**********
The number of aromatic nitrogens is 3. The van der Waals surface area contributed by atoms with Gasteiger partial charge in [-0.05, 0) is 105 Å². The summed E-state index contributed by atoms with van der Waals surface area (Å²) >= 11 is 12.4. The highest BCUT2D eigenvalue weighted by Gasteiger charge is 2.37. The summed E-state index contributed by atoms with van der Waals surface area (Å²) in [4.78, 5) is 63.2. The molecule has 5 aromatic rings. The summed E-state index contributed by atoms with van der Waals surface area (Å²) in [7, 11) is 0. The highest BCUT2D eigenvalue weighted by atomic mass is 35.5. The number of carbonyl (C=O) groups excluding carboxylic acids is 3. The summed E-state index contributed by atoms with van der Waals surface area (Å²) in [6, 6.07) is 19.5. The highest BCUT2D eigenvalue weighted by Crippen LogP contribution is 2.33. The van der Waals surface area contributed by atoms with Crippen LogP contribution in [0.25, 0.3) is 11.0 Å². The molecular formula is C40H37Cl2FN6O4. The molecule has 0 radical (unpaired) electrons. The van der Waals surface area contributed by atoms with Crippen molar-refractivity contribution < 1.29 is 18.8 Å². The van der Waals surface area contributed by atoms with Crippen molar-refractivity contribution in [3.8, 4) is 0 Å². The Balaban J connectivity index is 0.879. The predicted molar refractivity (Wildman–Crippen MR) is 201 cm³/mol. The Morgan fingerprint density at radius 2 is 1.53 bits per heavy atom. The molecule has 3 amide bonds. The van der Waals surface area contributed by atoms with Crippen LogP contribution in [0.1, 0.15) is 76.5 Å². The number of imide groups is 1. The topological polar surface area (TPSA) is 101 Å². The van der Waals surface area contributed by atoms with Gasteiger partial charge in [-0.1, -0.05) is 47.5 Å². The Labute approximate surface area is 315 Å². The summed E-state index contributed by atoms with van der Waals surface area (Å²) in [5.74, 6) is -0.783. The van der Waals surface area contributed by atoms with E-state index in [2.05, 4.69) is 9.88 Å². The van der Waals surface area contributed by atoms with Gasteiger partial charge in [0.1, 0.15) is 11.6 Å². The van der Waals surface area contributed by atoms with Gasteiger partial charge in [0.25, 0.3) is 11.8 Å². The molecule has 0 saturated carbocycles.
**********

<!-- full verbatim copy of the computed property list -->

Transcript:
The number of aromatic nitrogens is 3. The van der Waals surface area contributed by atoms with Gasteiger partial charge in [-0.05, 0) is 105 Å². The summed E-state index contributed by atoms with van der Waals surface area (Å²) >= 11 is 12.4. The highest BCUT2D eigenvalue weighted by Gasteiger charge is 2.37. The summed E-state index contributed by atoms with van der Waals surface area (Å²) in [4.78, 5) is 63.2. The molecule has 5 aromatic rings. The summed E-state index contributed by atoms with van der Waals surface area (Å²) in [7, 11) is 0. The highest BCUT2D eigenvalue weighted by atomic mass is 35.5. The number of carbonyl (C=O) groups excluding carboxylic acids is 3. The summed E-state index contributed by atoms with van der Waals surface area (Å²) in [6, 6.07) is 19.5. The highest BCUT2D eigenvalue weighted by Crippen LogP contribution is 2.33. The van der Waals surface area contributed by atoms with Crippen LogP contribution in [0.25, 0.3) is 11.0 Å². The molecular formula is C40H37Cl2FN6O4. The molecule has 0 radical (unpaired) electrons. The van der Waals surface area contributed by atoms with Crippen molar-refractivity contribution < 1.29 is 18.8 Å². The van der Waals surface area contributed by atoms with Crippen molar-refractivity contribution in [3.8, 4) is 0 Å². The Balaban J connectivity index is 0.879. The predicted molar refractivity (Wildman–Crippen MR) is 201 cm³/mol. The Morgan fingerprint density at radius 2 is 1.53 bits per heavy atom. The molecule has 3 amide bonds. The van der Waals surface area contributed by atoms with Crippen LogP contribution in [0.1, 0.15) is 76.5 Å². The number of imide groups is 1. The topological polar surface area (TPSA) is 101 Å². The van der Waals surface area contributed by atoms with Gasteiger partial charge in [-0.1, -0.05) is 47.5 Å². The Labute approximate surface area is 315 Å². The summed E-state index contributed by atoms with van der Waals surface area (Å²) in [5.74, 6) is -0.783. The van der Waals surface area contributed by atoms with E-state index in [2.05, 4.69) is 9.88 Å². The van der Waals surface area contributed by atoms with Gasteiger partial charge in [0.1, 0.15) is 11.6 Å². The van der Waals surface area contributed by atoms with Gasteiger partial charge in [0.25, 0.3) is 11.8 Å². The molecule has 0 saturated carbocycles.